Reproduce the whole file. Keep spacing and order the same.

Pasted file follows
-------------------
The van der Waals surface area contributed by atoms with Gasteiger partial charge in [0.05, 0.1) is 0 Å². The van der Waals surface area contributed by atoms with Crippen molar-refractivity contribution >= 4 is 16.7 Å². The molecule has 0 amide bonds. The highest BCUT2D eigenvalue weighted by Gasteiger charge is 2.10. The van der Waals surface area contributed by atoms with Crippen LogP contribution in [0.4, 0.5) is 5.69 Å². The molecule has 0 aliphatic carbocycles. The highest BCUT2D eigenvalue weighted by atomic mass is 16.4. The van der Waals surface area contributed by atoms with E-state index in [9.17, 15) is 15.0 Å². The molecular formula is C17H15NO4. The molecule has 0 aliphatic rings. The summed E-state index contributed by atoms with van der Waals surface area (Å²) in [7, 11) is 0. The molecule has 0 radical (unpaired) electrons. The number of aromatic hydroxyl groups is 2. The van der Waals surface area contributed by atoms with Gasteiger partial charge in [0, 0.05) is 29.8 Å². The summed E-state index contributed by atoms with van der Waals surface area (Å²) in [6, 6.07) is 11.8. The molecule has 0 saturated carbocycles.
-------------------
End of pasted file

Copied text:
The van der Waals surface area contributed by atoms with Gasteiger partial charge in [0.05, 0.1) is 0 Å². The van der Waals surface area contributed by atoms with Crippen molar-refractivity contribution >= 4 is 16.7 Å². The molecule has 0 amide bonds. The highest BCUT2D eigenvalue weighted by Gasteiger charge is 2.10. The van der Waals surface area contributed by atoms with Crippen LogP contribution in [0.4, 0.5) is 5.69 Å². The molecule has 0 aliphatic carbocycles. The highest BCUT2D eigenvalue weighted by atomic mass is 16.4. The van der Waals surface area contributed by atoms with E-state index in [9.17, 15) is 15.0 Å². The molecular formula is C17H15NO4. The molecule has 0 aliphatic rings. The summed E-state index contributed by atoms with van der Waals surface area (Å²) in [7, 11) is 0. The molecule has 0 radical (unpaired) electrons. The number of aromatic hydroxyl groups is 2. The van der Waals surface area contributed by atoms with Gasteiger partial charge in [0, 0.05) is 29.8 Å². The summed E-state index contributed by atoms with van der Waals surface area (Å²) in [6, 6.07) is 11.8. The molecule has 0 saturated carbocycles.